It’s a well-known fact that humans are prone to be racist, but as artificial intelligence evolves, it has become evident that technology is racist too.
Recent studies have found flaws in technological “advancements” that disadvantage people of a darker hue. For example, a ProPublica study found that software used to determine prison sentences for criminals (ostensibly to eradicate human bias) is biased against Black people. Similarly, an MIT Media Lab study revealed that certain facial recognition software can’t seem to identify women of color.
Technology like that and other artificial intelligence innovations rely on algorithms. These algorithms are part of our everyday lives– from the Google ads that appear on our screens to the items Sephora drops into targeted emails to the movies Netflix recommends.
But beyond just marketing tactics, artificial intelligence is increasingly being used for important and sensitive matters like criminal sentencing/profiling, security, and human resources.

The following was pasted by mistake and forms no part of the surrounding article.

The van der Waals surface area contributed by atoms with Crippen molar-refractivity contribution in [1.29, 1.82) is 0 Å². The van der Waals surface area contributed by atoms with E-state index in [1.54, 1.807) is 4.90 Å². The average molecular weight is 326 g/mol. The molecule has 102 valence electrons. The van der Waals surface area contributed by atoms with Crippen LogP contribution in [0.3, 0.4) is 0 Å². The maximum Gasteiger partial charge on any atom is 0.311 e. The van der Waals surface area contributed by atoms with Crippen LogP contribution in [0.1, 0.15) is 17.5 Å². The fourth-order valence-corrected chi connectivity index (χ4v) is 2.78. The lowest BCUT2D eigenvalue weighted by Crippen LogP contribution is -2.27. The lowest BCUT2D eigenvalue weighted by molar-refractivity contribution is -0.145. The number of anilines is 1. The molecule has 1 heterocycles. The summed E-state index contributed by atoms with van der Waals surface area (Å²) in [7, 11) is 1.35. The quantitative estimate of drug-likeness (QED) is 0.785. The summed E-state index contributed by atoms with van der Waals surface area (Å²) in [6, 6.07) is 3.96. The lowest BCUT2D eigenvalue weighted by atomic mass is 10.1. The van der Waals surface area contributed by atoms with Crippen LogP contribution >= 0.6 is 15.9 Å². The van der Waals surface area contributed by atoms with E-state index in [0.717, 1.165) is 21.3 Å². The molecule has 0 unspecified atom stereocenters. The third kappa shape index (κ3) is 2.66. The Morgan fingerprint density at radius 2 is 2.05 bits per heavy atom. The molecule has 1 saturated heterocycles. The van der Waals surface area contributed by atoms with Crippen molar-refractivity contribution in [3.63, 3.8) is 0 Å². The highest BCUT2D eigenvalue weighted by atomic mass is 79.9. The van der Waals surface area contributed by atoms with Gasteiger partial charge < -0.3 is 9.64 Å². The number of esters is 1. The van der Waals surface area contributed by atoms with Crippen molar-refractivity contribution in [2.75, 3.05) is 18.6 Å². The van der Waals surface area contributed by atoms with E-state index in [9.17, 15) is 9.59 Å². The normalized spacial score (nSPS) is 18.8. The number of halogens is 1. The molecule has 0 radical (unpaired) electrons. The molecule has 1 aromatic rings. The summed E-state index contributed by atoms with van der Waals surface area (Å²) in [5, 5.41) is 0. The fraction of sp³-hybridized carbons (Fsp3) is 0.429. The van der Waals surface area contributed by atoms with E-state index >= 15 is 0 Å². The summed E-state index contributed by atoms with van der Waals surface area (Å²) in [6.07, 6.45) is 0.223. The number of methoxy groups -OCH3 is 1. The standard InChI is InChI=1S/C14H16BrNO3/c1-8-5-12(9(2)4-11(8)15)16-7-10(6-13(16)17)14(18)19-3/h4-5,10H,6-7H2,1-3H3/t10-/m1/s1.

A recent CNN article noted that just last week a conference entitled “AI Summit – Designing a Future for All” touched on those topics and more.
“Every social scientist knows that variables are interrelated. In the US for example, zip code [is] highly related to income, highly related to race. Profession [is] highly related to gender. Whether or not that’s the world you want to be in that is the world we are in,” said Rumman Chowdhury, co-creator of the Fairness Tool. The technology dives into datasets to find a correct biases.
This reliance on technology underscores the need to have a truly diverse set of developers, engineers, and other scientists who shape the everyday lives with innovations.
“We need technologists who understand history, who understand economics, who are in conversations with philosophers. We need to have this conversation because our technologists are no longer just developing apps, they’re developing political and economic systems, said Marina Gorbis, executive director of the Institute for the Future.